Sometimes wisdom comes from the most casual and incidental of conversations. Discussing a vision statement made by an educational institution, a gentleman I recently met remarked that he had insisted that the word “all” be changed to “each” in the phrase “impart quality education to all children”. He went on to explain that a broad term like “all” actually ends up being so general and all-encompassing that it stands for nothing. Saying that, “all of us” should take responsibility for the state of education or about environmental pollution (for instance) amounts to saying that none of us is actually responsible. So by insisting that teachers pledge to ensure quality education for “all” children ensures that she or he does not ensure it for each individual child, but in a general sense, for the faceless numbers in the classroom. In one sense, this is the general absolution of responsibility of many institutions (and individuals) for the particular in favour of the general.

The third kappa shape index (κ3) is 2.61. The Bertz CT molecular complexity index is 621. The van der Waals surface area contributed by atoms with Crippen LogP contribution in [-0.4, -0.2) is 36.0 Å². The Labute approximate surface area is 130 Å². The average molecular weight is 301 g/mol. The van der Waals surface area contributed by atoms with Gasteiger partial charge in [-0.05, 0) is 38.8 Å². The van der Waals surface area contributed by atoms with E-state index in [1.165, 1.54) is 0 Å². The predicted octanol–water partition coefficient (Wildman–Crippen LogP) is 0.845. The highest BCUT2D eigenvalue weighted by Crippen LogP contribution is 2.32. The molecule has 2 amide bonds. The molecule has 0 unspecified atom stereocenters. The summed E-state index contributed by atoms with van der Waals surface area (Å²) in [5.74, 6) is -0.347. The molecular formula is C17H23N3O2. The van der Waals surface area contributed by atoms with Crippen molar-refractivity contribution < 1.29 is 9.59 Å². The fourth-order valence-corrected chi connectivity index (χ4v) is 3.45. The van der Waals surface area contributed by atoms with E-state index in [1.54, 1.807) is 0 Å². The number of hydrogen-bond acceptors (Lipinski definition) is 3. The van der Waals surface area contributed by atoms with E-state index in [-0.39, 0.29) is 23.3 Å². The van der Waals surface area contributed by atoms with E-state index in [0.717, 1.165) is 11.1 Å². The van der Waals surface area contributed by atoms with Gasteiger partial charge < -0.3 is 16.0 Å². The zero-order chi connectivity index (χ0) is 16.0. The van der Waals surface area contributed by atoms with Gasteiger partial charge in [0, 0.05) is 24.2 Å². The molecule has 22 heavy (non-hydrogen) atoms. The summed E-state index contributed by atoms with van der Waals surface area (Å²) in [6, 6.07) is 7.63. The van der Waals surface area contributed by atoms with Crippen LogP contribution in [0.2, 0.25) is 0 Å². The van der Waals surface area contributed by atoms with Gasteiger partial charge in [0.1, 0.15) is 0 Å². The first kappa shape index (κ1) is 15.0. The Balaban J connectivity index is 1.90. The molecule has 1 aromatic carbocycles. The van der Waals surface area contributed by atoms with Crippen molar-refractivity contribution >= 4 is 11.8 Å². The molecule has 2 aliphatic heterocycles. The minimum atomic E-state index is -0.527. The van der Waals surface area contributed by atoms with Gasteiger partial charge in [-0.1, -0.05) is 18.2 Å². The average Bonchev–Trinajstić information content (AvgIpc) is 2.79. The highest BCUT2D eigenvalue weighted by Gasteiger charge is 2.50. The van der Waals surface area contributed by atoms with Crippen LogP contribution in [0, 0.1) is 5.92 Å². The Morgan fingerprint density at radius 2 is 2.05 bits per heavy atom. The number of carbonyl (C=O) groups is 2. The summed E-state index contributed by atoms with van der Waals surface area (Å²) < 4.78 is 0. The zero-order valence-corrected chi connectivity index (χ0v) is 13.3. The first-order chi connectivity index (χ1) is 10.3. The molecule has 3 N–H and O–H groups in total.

However, if children are to learn, a teacher must perform a careful balancing act between the general and the specifi c. Macro-level preparation such as creating syllabi, lesson outlining and setting broad learning outcomes must necessarily take a broader view that works for the entire class. But then, we do know also that the “entire class” is composed of many individual children, each with his or her own need and level of understanding and performance. There must be enough variation in the delivery of lessons to cater to these differing abilities and levels of understanding. Having given all the children a pre-constructed basket of concepts and facts, the teacher must sit down with each child (or organize some other form of interaction) and make sure that this child takes away what he or she needs in order to achieve the learning outcome specifi ed. This also means that the watchful eye of the teacher must be trained on each child with more care, so that variations in learning styles and diffi culties (and capabilities) are catered to on an individual level. The two lead stories in this issue’s cover package focus on testing and assessment. The fi rst looks at how children can be taught to cope with a standardized test, while the second examines one approach to continuous comprehensive evaluation. Both methods require the engagement of the teacher at an unfamiliarly high level. But both articles demonstrate that this is not impossible; that it is entirely possible and feasible to achieve a minimum general standard while also watching – and providing for – a host of individual needs.